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Find the number of positive integer solutions to $a+b+c+d+e+f= 20$ subject to $1\leq a,b,c,d,e,f\leq 4$.

When there is only the lower bound, i.e $1\leq a,b,c,d,e,f$, we can substitute $g= a-1$, $h= b-1$, $i= c-1$, $j= d-1$, $k= e-1$, $l= f-1$ and then use the ball and sticks method to find the number of solutions to the equation $g+h+i+j+k+l= 14$. Similarly when there is only the upper bound, i.e. $a,b,c,d,e,f\leq 4$, we can substitute $g= 4-a$, $h= 4-b$, $i= 4-c$, $j= 4-d$, $k= 4-e$, $l= 4-f$ and then use the ball and sticks method to find the number of non negative integral solutions to the equation $g+h+i+j+k+l= 4$. But what will be the approach when there is both upper bound and lower bound? When there was only the upper bound we knew that $g,h,i,j,k,l$ are always non negative, but they can be any non negative integers, because $a,b,c,d,e,f$ can be negative which implies $a,b,c,d,e,f$ can also be greater than $4$. Now when two bounds are introduced, we still know that $g,h,i,j,k,l$ are non negative but they cannot be greater than $4$. So we cannot use the ball and sticks method that way. My question is how do we approach in such cases?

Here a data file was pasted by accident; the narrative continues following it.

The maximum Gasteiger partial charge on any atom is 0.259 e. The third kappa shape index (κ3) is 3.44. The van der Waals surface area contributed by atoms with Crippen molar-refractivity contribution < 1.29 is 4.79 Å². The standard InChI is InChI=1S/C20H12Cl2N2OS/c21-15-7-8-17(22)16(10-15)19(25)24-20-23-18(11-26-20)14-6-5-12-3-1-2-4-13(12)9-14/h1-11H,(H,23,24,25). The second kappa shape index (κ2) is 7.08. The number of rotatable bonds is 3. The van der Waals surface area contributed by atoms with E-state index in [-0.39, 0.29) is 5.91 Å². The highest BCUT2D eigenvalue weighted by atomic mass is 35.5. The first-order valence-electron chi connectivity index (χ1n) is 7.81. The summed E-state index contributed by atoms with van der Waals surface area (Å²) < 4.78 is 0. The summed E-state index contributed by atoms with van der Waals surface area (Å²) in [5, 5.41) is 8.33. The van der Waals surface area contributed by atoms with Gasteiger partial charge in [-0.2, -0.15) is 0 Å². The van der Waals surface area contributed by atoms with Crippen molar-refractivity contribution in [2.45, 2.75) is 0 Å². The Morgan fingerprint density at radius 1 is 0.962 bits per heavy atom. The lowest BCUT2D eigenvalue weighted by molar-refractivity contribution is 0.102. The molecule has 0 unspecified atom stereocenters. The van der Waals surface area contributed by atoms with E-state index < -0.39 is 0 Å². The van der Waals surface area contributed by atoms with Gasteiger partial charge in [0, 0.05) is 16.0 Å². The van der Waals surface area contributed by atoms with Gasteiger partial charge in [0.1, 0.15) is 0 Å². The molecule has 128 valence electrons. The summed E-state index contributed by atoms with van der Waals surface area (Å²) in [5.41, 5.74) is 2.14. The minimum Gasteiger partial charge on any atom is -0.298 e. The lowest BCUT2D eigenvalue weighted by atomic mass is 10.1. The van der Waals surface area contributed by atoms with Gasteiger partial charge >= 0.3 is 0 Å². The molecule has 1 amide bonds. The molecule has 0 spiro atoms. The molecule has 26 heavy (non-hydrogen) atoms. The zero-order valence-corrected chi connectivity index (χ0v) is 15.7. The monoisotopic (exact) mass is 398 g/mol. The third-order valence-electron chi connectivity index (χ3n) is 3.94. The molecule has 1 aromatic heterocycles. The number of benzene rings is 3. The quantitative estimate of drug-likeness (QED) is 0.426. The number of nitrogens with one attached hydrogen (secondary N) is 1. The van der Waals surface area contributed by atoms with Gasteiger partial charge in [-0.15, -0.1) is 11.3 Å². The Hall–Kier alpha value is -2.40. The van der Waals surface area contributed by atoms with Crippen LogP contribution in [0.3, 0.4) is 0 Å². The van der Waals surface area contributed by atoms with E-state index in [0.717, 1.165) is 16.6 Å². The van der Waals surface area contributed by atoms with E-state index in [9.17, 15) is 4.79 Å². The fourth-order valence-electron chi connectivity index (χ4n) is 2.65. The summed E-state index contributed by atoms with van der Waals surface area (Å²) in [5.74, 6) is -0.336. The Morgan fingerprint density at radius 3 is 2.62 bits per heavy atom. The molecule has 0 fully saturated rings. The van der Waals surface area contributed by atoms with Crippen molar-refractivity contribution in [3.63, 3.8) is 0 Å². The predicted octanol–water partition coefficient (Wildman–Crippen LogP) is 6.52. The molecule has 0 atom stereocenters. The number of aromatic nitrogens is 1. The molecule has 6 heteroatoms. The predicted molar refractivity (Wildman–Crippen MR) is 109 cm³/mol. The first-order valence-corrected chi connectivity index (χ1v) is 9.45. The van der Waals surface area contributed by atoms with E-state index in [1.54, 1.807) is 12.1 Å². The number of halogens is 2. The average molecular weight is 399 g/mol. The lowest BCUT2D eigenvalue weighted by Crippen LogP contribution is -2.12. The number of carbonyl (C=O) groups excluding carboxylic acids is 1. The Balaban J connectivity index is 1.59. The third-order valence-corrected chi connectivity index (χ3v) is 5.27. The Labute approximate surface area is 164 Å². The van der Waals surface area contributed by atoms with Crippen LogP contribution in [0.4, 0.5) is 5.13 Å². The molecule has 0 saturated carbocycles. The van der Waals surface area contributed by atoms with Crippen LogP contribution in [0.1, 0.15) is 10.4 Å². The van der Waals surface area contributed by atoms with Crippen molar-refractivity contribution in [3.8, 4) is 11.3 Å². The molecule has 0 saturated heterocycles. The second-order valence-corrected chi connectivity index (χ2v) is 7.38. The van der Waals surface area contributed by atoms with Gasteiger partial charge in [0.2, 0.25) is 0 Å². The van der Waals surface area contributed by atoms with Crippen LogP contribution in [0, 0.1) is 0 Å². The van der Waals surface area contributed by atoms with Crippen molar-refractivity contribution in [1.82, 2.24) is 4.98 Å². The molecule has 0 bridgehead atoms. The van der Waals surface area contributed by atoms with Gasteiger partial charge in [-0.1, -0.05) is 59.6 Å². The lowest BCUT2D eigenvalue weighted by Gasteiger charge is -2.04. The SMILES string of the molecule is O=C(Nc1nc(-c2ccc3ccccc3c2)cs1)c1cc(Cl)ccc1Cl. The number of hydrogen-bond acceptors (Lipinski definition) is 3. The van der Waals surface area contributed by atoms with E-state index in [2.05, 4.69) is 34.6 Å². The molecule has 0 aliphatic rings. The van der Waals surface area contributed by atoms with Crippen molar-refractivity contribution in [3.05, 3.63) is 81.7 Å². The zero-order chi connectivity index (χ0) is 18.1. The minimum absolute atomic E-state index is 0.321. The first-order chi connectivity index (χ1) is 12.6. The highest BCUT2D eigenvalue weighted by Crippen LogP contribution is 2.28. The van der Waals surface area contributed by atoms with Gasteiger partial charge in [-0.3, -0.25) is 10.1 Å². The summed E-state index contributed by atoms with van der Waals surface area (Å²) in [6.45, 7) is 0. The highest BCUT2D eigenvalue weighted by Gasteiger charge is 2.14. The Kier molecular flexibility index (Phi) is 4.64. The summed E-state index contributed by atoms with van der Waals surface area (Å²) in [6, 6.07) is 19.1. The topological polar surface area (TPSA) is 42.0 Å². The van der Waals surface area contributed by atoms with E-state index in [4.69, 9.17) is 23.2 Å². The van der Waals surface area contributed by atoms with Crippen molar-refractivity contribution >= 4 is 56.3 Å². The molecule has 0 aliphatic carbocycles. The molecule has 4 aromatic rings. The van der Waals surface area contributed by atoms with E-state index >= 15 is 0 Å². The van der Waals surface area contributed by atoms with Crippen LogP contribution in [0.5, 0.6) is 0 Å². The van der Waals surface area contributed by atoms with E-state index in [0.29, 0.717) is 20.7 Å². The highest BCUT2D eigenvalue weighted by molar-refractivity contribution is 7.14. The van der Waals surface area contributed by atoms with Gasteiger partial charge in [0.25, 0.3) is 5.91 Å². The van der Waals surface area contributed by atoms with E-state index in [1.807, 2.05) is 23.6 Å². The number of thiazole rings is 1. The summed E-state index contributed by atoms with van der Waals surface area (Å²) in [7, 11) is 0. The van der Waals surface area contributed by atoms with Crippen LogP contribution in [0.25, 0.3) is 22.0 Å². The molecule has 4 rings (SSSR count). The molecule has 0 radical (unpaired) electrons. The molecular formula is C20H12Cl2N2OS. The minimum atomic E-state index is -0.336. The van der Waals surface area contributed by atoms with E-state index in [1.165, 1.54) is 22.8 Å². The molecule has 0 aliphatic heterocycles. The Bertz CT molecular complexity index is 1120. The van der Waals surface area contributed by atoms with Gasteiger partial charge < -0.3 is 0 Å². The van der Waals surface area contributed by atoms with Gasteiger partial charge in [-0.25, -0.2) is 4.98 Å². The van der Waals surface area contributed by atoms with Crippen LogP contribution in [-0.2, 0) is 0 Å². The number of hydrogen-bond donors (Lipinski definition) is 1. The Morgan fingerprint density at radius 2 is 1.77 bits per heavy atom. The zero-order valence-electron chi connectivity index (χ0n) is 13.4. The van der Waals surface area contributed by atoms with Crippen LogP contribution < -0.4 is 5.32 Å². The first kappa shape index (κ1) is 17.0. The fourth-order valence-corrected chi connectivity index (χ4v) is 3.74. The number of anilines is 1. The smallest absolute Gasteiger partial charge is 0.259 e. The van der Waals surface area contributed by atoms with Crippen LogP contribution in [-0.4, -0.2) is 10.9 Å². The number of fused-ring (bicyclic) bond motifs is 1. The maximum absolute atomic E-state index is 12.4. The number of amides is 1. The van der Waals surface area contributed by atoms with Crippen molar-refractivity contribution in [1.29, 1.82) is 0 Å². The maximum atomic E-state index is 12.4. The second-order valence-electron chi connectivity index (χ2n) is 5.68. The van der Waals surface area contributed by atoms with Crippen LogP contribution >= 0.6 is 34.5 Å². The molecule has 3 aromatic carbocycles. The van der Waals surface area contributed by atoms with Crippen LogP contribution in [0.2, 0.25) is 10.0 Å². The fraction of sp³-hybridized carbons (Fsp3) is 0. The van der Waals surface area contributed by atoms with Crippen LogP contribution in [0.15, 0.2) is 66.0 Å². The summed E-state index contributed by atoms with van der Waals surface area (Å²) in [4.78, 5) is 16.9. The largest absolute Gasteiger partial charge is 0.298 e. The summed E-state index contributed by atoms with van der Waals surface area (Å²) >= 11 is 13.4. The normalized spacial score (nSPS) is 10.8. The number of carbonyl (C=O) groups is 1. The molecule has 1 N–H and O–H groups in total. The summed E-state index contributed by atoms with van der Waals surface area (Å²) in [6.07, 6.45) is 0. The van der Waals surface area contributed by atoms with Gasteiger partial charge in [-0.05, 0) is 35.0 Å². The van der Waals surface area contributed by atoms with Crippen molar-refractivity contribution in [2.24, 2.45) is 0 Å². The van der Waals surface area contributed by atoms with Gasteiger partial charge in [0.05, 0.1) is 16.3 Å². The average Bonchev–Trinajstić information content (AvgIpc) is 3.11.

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You could use the generating function method: the number of solutions with sum $n$ is the coefficient of $x^n$ in $(x + x^2 + x^3 + x^4)^6$.

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  • $\begingroup$ That method too works, so does the ball and bars method. But what will be the case when the variables are subject to an upper and lower bound? That is what I asked in my question. $\endgroup$ – abcd May 31 '13 at 15:06
  • $\begingroup$ I did use the lower bound ($1$). That's why it's $x+\ldots$ instead of $1+x+\ldots$. $\endgroup$ – Robert Israel May 31 '13 at 15:07

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